The Charity Excellence Framework online toolkit has been going for three years. We look at how the toolkit provides a resource base to help charities stay strong and resilient
June 2021 marks the third anniversary of the free Charity Excellence Framework (CEF) online toolkit and its Funding Finder database. Charity Excellence are using the occasion to announce a strategic step change in the support it will provide to the UK charity sector.
The toolkit has proved immensely popular with charities – 16,300 have joined in the three years since launch and 1,100 joined in May 2021 alone, with 46% of people using the service rating it 10/10.
With no funding for paid marketing, the biggest source of new members is through word of mouth. Nearly half of website traffic is organic. The toolkit has also created big data for the sector and now holds 172,000 scored statements, covering every area of activity, which can be analysed in-depth using the interactive dashboard.
The next stage in its development will see ownership transferred from founder Ian McLintock to the sector. It will be managed by a new CEF CIO and partners who will oversee its use and further development. The CEF CIO and partners will also promote the toolkit and ensure it is made available to the whole sector.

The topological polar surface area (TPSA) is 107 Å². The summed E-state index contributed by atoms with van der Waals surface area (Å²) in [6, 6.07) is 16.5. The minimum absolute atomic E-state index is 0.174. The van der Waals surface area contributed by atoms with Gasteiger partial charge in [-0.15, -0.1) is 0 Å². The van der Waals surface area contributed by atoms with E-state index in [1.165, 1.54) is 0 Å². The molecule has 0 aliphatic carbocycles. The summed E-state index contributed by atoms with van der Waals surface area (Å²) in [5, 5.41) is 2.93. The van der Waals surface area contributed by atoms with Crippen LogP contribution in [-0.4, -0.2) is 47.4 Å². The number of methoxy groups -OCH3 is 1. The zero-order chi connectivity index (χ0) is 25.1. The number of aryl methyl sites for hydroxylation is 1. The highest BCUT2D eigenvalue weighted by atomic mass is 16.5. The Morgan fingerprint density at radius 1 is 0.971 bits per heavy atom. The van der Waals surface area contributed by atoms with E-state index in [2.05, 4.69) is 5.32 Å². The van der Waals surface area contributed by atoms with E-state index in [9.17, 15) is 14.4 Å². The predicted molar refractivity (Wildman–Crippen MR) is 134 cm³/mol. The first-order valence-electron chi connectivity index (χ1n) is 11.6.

The toolkit’s new group user functionality is now live. It has far more powerful functionality than even the existing master dashboard. This will give an estimated 50 to 100 large charities and groups of charities, grant makers, and lead organisations their own CEF.
There are many benefits. They will have access to their own master dashboard, for example. They will be able to create specialist assessment statements. And they will be able to upload resources and have their own quality mark.
This will give access to sector data and analytics to those best able to exploit these and enable them to use limited resources to maximum effect. They will be able to measure impact over time, inform policy and decision-making, demonstrate excellence to stakeholders, use unique data for research, and influence the government.
There’s also a new research user for the whole sector. It’ll be even easier to use, with far more capability, including a much-improved user interface and real-time benchmarking for the 21 key metrics on its dashboard. Web-based and fully scalable at minimal cost, it will remain extremely low-cost to run on an ongoing basis. However, the estimated £30k to £50k funding to implement the upgrade has not yet been secured, so this may be delayed until 2022.
The system’s development plan includes even more ambitious options, designed at the outset to minimise the work and cost that would be involved. The first is digital shareholders, which would give stakeholders a real voice in their charity to support trustees and increase accountability to help put a stop to the abuse and discrimination.
The second is online training and fit-to-practice accreditation, which will ensure that only those with the right skills and personal qualities lead charities.
That’s hugely ambitious, but work to date has been carried out and funded by the founder personally. With investment and sector support, just maybe in its next three years it will help to deliver a solution to the enormous challenges the sector faces?